Georgia Tech’s computer science master’s degree may be an online breakthrough.
The master’s degree business is booming. College graduates looking for a leg up in the job market are flocking to one- and two-year programs that promise entry to lucrative careers. Top colleges are more than willing to provide them – for a price. Tuition for a 30-credit master’s in computer science from the University of Southern California runs $57,000. Syracuse, Johns Hopkins and Carnegie Mellon charge over $43,000 for the same degree.
But one highly ranked program, at Tech, has taken a very different approach. Its master’s in computer science costs less than one-eighth as much as its most expensive rival – if you learn online. And a new study by Harvard economists found that in creating the program, Georgia Tech may have discovered a whole new market for higher education, one that could change the way we think about the problem of college costs.
Georgia Tech rolled out its online master’s in computer science in 2014. It already had a highly selective residential master’s program that cost about the same as those of competitor colleges. Some may see online learning as experimental or inferior, something associated with downmarket for-profit colleges. But the nation’s best universities have fully embraced it. Syracuse, Johns Hopkins, USC and others have also developed online master’s degrees, for which they charge the same tuition as their residential programs.
Georgia Tech decided to do something different. It charges online students the smallest amount necessary to cover its costs. That turned out to be $510 for a three-credit class. USC charges online students $5,535 for a three-credit class. (Both programs also charge small per-semester fees.)
With one of the top 10 computer science departments in the nation, according to U.S. News & World Report, Georgia Tech had a reputation to uphold. So it made the online program as much like the residential program as possible.
Charles Isbell, a senior associate dean at the College of Computing, helped lead the effort. Isbell has a doctorate in artificial intelligence and machine learning from MIT, and he teaches those subjects at Georgia Tech. He translated his lectures into well-produced online videos while administering the same homework assignments, midterms and final exams. Tests are proctored by a company that locks down a student’s computer remotely and uses its camera to check for cheating.
In theory, on-campus programs offer direct access to professors and peers. Isbell began noticing differences in that respect between his residential and online students. He was interacting much more with students who had never set foot on the Atlanta campus.
“I never see students at my office hours,” he said. A few linger after class to ask scheduling questions, but that’s about it.
Many of the thousands of online students, by contrast, are constantly interacting on a website set up for that purpose, where Isbell can log on and help.
The combination of a prestigious department, traditional degree and drastically lower price was something new in American higher education. Joshua Goodman, an economist at Harvard, decided to study the program, along with Julia Melkers from Georgia Tech and Amanda Pallais from Harvard. They were interested in whether Georgia Tech was simply recruiting students who would have enrolled elsewhere – or if the program was creating something new.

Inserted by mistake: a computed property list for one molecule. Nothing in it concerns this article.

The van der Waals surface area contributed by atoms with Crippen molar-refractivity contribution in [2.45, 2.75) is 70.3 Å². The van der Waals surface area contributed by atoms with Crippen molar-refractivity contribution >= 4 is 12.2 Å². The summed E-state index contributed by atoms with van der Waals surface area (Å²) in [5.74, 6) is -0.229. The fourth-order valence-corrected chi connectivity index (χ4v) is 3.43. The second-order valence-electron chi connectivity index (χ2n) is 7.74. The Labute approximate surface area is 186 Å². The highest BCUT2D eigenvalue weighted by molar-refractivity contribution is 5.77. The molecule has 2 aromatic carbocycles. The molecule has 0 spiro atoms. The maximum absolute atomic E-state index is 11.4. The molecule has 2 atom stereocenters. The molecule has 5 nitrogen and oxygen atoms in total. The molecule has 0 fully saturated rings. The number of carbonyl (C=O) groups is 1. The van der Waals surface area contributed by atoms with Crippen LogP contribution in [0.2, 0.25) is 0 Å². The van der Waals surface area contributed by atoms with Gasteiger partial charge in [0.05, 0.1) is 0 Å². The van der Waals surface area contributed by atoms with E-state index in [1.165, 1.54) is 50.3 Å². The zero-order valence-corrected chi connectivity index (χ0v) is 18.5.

Fortunately, a quirk in the program created a kind of natural experiment. In the first year, Isbell and his colleagues didn’t want to be overwhelmed by students while working out the inevitable kinks. So they ranked the applicants by their undergraduate grade-point average and cut off admission at 3.26, yielding 500 students. Goodman and his colleagues compared the students just below the cutoff with those just above. Using a national database of college enrollment, they investigated where the rejected students enrolled instead.
Overwhelmingly, the answer was nowhere.
Barely 10 percent chose a different program. The vast majority simply didn’t pursue a master’s degree at all. The demographic profile of the online students shows why. The traditional on-campus students in the Georgia Tech master’s program tend be young and just out college, with an average age of 24. The average age of the online students was 35. A sizable number were 45, 50 and older. Ninety percent were currently employed.
People with jobs and families can’t just pull up stakes and move to Atlanta or Los Angeles for a year or two to study computer science. Nor can they afford to spend $57,000 out of pocket for a credential. Georgia Tech offered a prestigious, high-quality computer science program that was convenient and affordable. It was the only one.
Questions of technology and affordability in higher education have been dominated in recent years by so-called Massive Open Online Courses, or MOOCs. The Georgia Tech program grew out of a partnership with a MOOC company, Udacity. But while many MOOCS are offered by well-known universities, they don’t lead to a traditional credential like the master’s degree. (EdX, a MOOC consortium led by Harvard and MIT, recently started a series of “MicroMasters” programs.)
MOOCs are also usually free. The Georgia Tech program isn’t free, because it costs money to oversee the courses and hire teaching assistants to grade homework assignments and exams.
The Harvard study suggests there is a vast untapped market for highly affordable degrees from prestigious colleges. The technology needed to build those programs exists today. But most prestigious colleges are currently sticking with the model that lets them offer degrees for $57,000 instead of the roughly $7,000 that it costs at Georgia Tech.